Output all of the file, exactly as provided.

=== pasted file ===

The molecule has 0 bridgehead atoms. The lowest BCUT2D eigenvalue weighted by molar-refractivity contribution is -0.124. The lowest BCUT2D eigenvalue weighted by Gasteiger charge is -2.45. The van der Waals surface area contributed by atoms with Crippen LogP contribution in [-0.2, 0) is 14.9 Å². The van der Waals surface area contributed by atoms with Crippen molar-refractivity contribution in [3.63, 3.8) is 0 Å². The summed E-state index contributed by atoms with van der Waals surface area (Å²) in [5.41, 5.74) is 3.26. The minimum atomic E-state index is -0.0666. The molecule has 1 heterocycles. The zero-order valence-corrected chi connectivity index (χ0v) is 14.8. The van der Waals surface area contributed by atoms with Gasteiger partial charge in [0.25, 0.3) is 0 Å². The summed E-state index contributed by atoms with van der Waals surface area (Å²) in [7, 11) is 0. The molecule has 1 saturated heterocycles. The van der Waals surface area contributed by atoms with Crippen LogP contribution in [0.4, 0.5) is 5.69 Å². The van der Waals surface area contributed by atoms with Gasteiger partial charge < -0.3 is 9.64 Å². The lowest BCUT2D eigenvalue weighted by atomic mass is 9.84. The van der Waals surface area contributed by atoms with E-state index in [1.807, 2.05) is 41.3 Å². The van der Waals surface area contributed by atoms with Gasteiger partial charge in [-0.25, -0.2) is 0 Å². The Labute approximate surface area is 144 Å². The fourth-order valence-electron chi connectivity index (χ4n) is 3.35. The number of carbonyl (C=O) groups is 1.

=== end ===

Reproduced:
The molecule has 0 bridgehead atoms. The lowest BCUT2D eigenvalue weighted by molar-refractivity contribution is -0.124. The lowest BCUT2D eigenvalue weighted by Gasteiger charge is -2.45. The van der Waals surface area contributed by atoms with Crippen LogP contribution in [-0.2, 0) is 14.9 Å². The van der Waals surface area contributed by atoms with Crippen molar-refractivity contribution in [3.63, 3.8) is 0 Å². The summed E-state index contributed by atoms with van der Waals surface area (Å²) in [5.41, 5.74) is 3.26. The minimum atomic E-state index is -0.0666. The molecule has 1 heterocycles. The zero-order valence-corrected chi connectivity index (χ0v) is 14.8. The van der Waals surface area contributed by atoms with Gasteiger partial charge in [0.25, 0.3) is 0 Å². The summed E-state index contributed by atoms with van der Waals surface area (Å²) in [7, 11) is 0. The molecule has 1 saturated heterocycles. The van der Waals surface area contributed by atoms with Crippen LogP contribution in [0.4, 0.5) is 5.69 Å². The van der Waals surface area contributed by atoms with Gasteiger partial charge < -0.3 is 9.64 Å². The lowest BCUT2D eigenvalue weighted by atomic mass is 9.84. The van der Waals surface area contributed by atoms with E-state index in [1.807, 2.05) is 41.3 Å². The van der Waals surface area contributed by atoms with Gasteiger partial charge in [-0.25, -0.2) is 0 Å². The Labute approximate surface area is 144 Å². The fourth-order valence-electron chi connectivity index (χ4n) is 3.35. The number of carbonyl (C=O) groups is 1.